Most of us who live near Galveston Bay never think much about water and its influence on our lives. Yet we live on an estuary, a place where fresh and salt water mix. The effects of being in an estuary are felt by fishermen on the Galveston jetties and by Houston commuters stranded by a flooded creek. The Bay plays an important role in the lives of all who live near it, whether we are aware of those effects or not.
When people first came to Galveston Bay thousands of years ago, they found many distinct habitats including vast cypress swamps, enormous oyster reefs, dense forests, wide coastal prairies, expansive salt marshes, and long barrier islands. We now know that this area is the second most productive and seventh largest estuary in North America, a place where the San Jacinto and Trinity Rivers and numerous creeks and bayous merge with the Gulf of Mexico. This region is rich with natural and cultural resources and teeming with life.
The ways people have used our estuary’s habitats have changed significantly over time, and these changes have been inscribed upon and around the Bay. The Drive & Discover Guide documents some of these changes and their effects on the Bay’s habitats. As such, Drive & Discover Guide blends both human and natural history around Galveston Bay. From ancient shell middens, early cattle ranches, and the first offshore oil rigs in Texas to seagrass meadows and world-renowned birdwatching sites, the Drive & Discover Guide organizes these and many other interesting sites into eight areas around the Bay.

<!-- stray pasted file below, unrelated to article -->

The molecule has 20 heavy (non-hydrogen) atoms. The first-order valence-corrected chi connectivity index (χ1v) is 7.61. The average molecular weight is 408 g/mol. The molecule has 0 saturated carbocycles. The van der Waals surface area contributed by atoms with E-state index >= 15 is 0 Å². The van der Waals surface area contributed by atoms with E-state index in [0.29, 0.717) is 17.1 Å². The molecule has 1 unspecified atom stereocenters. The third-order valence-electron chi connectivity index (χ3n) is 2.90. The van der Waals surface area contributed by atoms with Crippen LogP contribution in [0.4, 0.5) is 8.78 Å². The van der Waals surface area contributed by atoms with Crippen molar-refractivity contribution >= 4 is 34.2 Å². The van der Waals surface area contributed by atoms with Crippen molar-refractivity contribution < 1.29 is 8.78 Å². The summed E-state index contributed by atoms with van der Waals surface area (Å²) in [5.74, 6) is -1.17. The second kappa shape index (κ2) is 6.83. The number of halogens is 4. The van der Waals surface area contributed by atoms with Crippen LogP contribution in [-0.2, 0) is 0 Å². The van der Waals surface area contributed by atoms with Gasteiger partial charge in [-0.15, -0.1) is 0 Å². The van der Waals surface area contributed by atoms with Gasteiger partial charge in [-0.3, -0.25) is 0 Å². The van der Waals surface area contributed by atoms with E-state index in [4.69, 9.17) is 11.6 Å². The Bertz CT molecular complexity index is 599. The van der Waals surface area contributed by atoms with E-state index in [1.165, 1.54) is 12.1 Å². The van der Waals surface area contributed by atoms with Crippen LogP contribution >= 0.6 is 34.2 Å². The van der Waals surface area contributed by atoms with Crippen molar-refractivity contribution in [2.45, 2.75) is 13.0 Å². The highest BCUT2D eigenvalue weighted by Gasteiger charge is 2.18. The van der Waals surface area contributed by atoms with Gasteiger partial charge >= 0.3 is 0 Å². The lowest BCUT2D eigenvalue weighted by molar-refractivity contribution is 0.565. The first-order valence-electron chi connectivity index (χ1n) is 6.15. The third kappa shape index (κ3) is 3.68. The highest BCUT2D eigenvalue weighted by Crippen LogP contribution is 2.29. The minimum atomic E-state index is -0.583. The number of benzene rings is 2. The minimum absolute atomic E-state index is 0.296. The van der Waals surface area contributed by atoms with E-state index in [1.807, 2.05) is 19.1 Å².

Whether you live on Galveston Bay or are just here visiting, the hope is that by visiting these sites, you’ll have fun as well as learn about Galveston Bay. We hope this helps pique your curiosity and provides some insight into what makes Galveston Bay such a special and vital resource to this region.